Some experts are raising concerns about recently announced fines for people found growing cannabis following legalization in Manitoba, which one group calls overly punitive and a legal expert says may leave the province open to a constitutional challenge.
This week, the province published a list of fines for offences under provincial cannabis rules to apply following legalization of recreational cannabis.
According to the list, the fine for people found growing the plant at home, supplying it to an underage person or selling it without a licence will be $2,542.
David Clement, North American affairs manager for the consumer-advocacy group Consumer Choice Center, called the size of the fine "incredibly cruel and overly punitive."
"Realistically, if someone violates the homegrown law, they're not really harming anybody. In theory, they may be harming themselves, but cannabis is going to be legal so that should be out of the question," Clement said in an interview on CBC Manitoba's Radio Noon.
"The fine doesn't match the infraction."
Under federal law, Canadians would be able to grow up to four cannabis plants at home. But Manitoba rules will prohibit the growth of any cannabis at home at all.
Annamaria Enenajor, a Toronto-based lawyer specializing in criminal, constitutional and regulatory law and the campaign director for the Campaign for Cannabis Amnesty, said the province is veering into sticky constitutional territory by imposing an "incredibly large" fine.
According to the constitution, provinces aren't allowed to legislate criminal offences — that's left to the federal government and the Criminal Code.
Instead, provincial legislation can only be regulatory in nature, she said.
To determine which is which, courts look at a variety of factors, including whether failure to follow a provincial rule would result in punitive measures. If so, the legislation may be considered a criminal law, Enenajor said.
Courts may also ask if the province's law is more concerned with legislating the possession of the property itself, or mitigating harm caused by possession of the property. The right of provinces to legislate the latter was upheld in a recent B.C. Supreme Court decision on drunk driving laws in that province, she said.
"So the question is, is what Manitoba is attempting to do actually something that it's not permitted to do under our constitution, which is to create actual criminal laws?" Enenajor said.
"Looking at that number, is it something that is merely a fine, or is it so punitive in nature that it constitutes the creation of a criminal offence?"
In line with police chiefs' recommendation: province
A spokesperson for the province said in an email the province is standing with the Canadian Association of Chiefs of Police in banning cannabis production at home. The association spoke out against homegrown cannabis in recommendations it made to Ottawa in February 2017, saying law enforcement would struggle to keep it off the black market.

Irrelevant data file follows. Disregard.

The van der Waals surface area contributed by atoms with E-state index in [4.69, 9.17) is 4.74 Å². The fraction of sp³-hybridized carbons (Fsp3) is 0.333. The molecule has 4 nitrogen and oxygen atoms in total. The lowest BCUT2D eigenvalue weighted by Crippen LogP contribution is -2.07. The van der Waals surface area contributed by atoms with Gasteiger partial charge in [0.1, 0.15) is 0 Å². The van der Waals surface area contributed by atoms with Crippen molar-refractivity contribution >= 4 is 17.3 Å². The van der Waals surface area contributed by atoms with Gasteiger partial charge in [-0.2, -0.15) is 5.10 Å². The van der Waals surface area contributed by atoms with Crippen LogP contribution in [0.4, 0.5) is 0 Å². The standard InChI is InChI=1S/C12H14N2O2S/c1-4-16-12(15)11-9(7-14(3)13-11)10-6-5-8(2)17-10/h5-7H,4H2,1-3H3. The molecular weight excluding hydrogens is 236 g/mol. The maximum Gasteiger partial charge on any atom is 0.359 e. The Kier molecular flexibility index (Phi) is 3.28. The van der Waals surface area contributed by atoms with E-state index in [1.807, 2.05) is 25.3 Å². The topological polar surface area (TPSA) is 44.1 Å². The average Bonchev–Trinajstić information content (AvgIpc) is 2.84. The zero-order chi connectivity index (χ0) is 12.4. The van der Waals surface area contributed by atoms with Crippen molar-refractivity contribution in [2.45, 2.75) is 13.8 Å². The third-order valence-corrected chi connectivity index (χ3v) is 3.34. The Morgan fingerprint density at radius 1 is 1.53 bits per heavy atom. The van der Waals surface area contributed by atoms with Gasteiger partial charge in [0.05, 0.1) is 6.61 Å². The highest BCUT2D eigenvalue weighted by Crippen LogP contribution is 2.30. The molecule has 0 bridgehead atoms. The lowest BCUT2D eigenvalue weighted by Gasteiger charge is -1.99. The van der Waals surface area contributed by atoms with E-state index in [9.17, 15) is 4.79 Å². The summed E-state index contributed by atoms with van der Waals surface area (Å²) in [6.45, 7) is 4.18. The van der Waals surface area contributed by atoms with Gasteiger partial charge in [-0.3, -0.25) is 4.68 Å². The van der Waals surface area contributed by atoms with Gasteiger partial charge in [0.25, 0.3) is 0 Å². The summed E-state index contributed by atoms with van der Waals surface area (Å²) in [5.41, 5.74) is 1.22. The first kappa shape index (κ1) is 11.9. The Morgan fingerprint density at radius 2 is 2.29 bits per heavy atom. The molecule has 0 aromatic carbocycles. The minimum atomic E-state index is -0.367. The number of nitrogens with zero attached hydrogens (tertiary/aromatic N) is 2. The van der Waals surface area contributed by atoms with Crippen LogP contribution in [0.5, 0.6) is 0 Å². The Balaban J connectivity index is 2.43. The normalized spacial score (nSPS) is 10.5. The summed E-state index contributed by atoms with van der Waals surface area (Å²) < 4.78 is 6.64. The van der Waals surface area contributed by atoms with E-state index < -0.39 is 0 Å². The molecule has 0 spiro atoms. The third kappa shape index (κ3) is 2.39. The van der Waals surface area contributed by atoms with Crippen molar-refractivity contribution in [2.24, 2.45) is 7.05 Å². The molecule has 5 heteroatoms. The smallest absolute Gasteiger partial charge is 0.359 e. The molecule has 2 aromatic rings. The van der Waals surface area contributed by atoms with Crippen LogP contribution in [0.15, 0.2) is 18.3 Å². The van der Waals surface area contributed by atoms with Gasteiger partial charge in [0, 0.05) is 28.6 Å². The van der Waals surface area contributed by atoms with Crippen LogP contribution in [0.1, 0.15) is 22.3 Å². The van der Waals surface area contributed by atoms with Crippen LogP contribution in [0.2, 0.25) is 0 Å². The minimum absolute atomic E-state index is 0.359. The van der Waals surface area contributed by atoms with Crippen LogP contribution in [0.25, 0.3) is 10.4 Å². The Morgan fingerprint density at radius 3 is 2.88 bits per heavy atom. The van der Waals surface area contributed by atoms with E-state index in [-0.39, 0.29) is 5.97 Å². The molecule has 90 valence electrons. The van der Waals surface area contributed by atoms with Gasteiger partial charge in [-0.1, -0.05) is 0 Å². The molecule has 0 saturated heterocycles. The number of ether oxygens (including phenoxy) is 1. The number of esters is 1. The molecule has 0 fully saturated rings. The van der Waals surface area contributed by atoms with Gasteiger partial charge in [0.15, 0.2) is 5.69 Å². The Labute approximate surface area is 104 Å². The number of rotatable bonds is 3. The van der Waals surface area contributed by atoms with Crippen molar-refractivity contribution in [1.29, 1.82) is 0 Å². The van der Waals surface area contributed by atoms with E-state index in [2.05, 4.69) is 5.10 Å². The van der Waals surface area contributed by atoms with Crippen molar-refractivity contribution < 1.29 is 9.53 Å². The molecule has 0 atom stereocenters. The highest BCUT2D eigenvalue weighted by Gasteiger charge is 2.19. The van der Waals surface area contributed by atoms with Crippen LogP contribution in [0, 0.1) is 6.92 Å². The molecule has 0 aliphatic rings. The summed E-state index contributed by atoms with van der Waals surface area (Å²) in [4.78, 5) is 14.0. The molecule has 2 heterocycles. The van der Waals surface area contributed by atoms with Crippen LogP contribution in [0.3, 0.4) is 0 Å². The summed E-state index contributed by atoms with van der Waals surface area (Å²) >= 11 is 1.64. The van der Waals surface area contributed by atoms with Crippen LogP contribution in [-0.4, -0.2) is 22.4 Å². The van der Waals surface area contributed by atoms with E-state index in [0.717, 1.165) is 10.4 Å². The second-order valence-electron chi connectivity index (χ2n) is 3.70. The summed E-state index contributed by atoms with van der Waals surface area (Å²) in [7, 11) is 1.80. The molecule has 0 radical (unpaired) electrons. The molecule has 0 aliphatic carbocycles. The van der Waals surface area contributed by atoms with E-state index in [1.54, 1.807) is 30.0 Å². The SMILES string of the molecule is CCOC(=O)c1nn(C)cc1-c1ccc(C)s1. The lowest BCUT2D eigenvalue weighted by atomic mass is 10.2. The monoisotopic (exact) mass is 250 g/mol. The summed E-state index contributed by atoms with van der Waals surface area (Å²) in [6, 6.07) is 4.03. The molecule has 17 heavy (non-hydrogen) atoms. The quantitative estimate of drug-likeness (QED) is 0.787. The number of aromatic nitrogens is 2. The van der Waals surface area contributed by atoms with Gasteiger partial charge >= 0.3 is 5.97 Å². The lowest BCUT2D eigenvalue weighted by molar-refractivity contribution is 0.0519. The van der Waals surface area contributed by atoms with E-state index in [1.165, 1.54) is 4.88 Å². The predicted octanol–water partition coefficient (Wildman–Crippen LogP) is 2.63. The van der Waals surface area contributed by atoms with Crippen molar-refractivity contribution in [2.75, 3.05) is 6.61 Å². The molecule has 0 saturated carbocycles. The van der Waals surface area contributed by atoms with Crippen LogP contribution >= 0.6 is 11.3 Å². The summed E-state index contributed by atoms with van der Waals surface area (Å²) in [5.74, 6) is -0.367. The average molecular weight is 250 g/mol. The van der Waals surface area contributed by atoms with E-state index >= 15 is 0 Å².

The spokesperson compared homegrown cannabis to producing liquor at home, which — with the exception of making wine or beer — remains illegal due to health and safety consequences, she said.
The fine for growing cannabis at home is the same as producing liquor.
"We stand with [the association] on this issue, which is why we have prohibited home cultivation and set a fine that we believe will encourage Manitobans to follow the law," the spokesperson wrote.
But Enenajor said she thinks the rule may actually lead to more cannabis on the black market.
"Restrictive access leads to underground purchase and leads to a black market," she said.
"There's no reason to believe that that wouldn't happen in jurisdictions where, even though cannabis has been decriminalized by the federal government, there is still a whole plethora of municipal and provincial legislations that very greatly restrict access."
Could hit marginalized communities harder
There's also been concern that the fine will disproportionately fall on racialized and marginalized groups, perpetuating inequities in the justice system shown under existing cannabis laws.
"We know from some of the policing data from major Canadian cities that vulnerable folks, particularly young men of colour, black, racialized men and Indigenous men, receive more possession charges," said Rebecca Haines-Saah, assistant professor of community health sciences at University of Calgary.
Like Enenajor, Haines-Saah said she's concerned enforcement of the homegrown ban will continue to follow that pattern.
"We know that people of means and of privilege and of money don't [as] frequently have police in and around their residences as vulnerable people," she said.
"Many people with private property will probably skirt the law if they want to and have a cannabis plant. I worry that, like our other laws around cannabis, it will be the vulnerable people who are penalized and receiving tickets."
While some of her public health colleagues are staunchly against permitting homegrowing on the grounds it's too hard to monitor and enforce and could be exploited, Haines-Saah said she remains neutral on the subject and hasn't seen evidence it will be a problem.
U.S. states like Colorado that have seen spikes in cannabis black markets following legalizationaren't comparable, she said, because they're surrounded by jurisdictions where cannabis remains illegal, creating a market for homegrowers in the state.
Instead, Haines-Saah said she wants to see provinces collecting thorough data on how their varying laws are applied, in the hopes different jurisdictions can learn from each other.
"I don't think we're going to get it perfect right out of the gate," she said.
"There's going to be these gaps and inconsistencies and there's going to be things that we thought would work in terms of preventing harm, and we may need to tweak those as we go."